Roethlisberger finally gets big target in Clemson 4th-rounder Bryant

Clemson wide receiver Martavis Bryant catches a pass for a first down during against the South Carolina State on Saturday, Sept. 7, 2013, at Memorial Stadium in Clemson, S.C.
Clemson wide receiver Martavis Bryant catches a pass for a first down during against the South Carolina State on Saturday, Sept. 7, 2013, at Memorial Stadium in Clemson, S.C.
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| Saturday, May 10, 2014, 9:45 p.m.

Richard Mann wanted something different. Actually, he knew the Steelers needed something different.

Antonio Brown had 110 catches last year, but he's barely 5-foot-10.

Lance Moore has 26 career red zone touchdowns, but he's 5-9.

Markus Wheaton has potential to be better than both of them, but he's 5-11.

“I have been kind of campaigning for a big receiver through this whole process,” Mann said.

It fell on deaf ears through the first two days of the draft, but Mann got his wish when he, along with offensive coordinator Todd Haley, finally convinced the Steelers to take the big receiver they liked the most in the fourth round — tall and speedy Clemson wide out Martavis Bryant.

“He's just what I've been hunting for,” Mann said.

At 6-4 and possessing 4.42 speed, Bryant is definitely something the Steelers don't have, and haven't had in some time.

“He brings a little stature that is different than most of the guys we have,” Steelers coach Mike Tomlin said. “I didn't put into the fact that a tall receiver was necessary — he's a capable receiver.”

Albeit he is somewhat of a project.

Bryant fell into the fourth round (19th receiver selected) because of what Kevin Colbert said was a deep draft at receiver. But being only a one-year wonder, along with being labeled as raw and not sure-handed, might have played into that as well.

“In previous drafts, this kid would've probably have gone late second round,” Colbert said. “He is big and he is fast and he is raw. He has a lot of upside.”

Bryant started only 13 games in his career, but played behind a pair of first-round picks his first two years in DeAndre Hopkins (2013) and Sammy Watkins (2014). When he got into the lineup, he caught 42 passes for 828 yards and seven touchdowns. His 22.2 yards per reception average over his career is an FBS record.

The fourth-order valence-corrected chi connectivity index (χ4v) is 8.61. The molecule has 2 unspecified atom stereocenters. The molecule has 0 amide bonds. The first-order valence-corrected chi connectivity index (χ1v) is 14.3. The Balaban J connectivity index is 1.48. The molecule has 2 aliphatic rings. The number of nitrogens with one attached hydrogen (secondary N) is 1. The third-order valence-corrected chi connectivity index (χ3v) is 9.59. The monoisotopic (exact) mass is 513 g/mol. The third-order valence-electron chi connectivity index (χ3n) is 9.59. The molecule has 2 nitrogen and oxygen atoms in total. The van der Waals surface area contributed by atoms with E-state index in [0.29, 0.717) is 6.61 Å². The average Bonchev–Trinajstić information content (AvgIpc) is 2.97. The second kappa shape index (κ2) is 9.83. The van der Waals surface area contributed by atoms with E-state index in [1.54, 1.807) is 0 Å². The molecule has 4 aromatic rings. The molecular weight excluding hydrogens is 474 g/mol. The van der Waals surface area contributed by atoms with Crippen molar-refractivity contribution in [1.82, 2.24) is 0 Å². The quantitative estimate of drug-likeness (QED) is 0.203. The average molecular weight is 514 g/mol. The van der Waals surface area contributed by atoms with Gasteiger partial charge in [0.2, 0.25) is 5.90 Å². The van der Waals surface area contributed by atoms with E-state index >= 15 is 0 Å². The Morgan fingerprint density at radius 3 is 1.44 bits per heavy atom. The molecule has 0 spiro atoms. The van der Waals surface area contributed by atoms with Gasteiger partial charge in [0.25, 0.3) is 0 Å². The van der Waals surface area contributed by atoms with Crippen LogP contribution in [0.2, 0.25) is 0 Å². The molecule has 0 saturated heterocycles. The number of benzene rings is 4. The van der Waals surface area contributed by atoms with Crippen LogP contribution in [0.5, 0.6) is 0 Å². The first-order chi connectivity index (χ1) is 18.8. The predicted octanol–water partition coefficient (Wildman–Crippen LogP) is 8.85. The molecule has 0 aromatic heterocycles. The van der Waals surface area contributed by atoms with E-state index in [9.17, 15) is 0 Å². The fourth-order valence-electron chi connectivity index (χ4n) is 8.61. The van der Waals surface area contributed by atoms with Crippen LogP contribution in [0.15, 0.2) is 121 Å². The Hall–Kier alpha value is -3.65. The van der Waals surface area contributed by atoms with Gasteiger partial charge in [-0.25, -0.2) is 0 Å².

“Boy, is he gifted,” NFL Network's Mike Mayock said. “Watching his pro day, it was he and Watkins putting on a show. Great hands, even though he had a bunch of drops at the beginning of the year. He still has great hands. He's long. He's fast. He jumps.”

And more important for the Steelers is that he provides them two skill sets that they are lacking — a deep threat and a red-zone threat.

Mann is especially drawn to Bryant's red zone abilities. Tomlin is more excited with his deep ball capabilities. Bryant did both well at Clemson.

Six of Bryant's 13 career touchdowns went for 39 yards or longer and eight went for 29 yards or longer. His averaged touchdown catch was an astounding 30.7 yards.

“I know that Big Ben knows how to get the ball down the field and they have had some great receivers over the years,” Bryant said. “He loves throwing the ball deep so I just want to come and help. Help him out and get wins.”

Ben Roethlisberger does like to throw deep, but the success hasn't been there since Mike Wallace left for Miami.

The Steelers had only 10 passes of more than 40 yards last season and only six touchdowns of longer than 29 yards.

“He has excellent speed for a big guy,” Mann said. “Excellent speed. He does a really good job of tracking the ball. He does a good job of what I call putting a hump in his back and catching it over the top. A lot of times guys can't do it, and it is very hard to teach.”

Then there are the red zone issues.

The Steelers had only 18 red zone touchdown receptions last year, but 13 of those came from free agent departures Jerricho Cotchery and Emmanuel Sanders.

“I bring a big threat in the red zone,” Bryant said.

Bryant had four red-zone touchdowns at Clemson with those coming over final six touchdown receptions.

Mann said that a 6-5 receiver allows for some “cheap” touchdowns in the red zone.

“A lot of times people know where the ball is going to go and there is nothing they can do about it,” Mann said. “If there is a mismatch and that's what we think we have with the reach that he has, the arms, and the wingspan, I feel like we can get some cheap touchdowns down there.”

And that's exactly what Mann wants.

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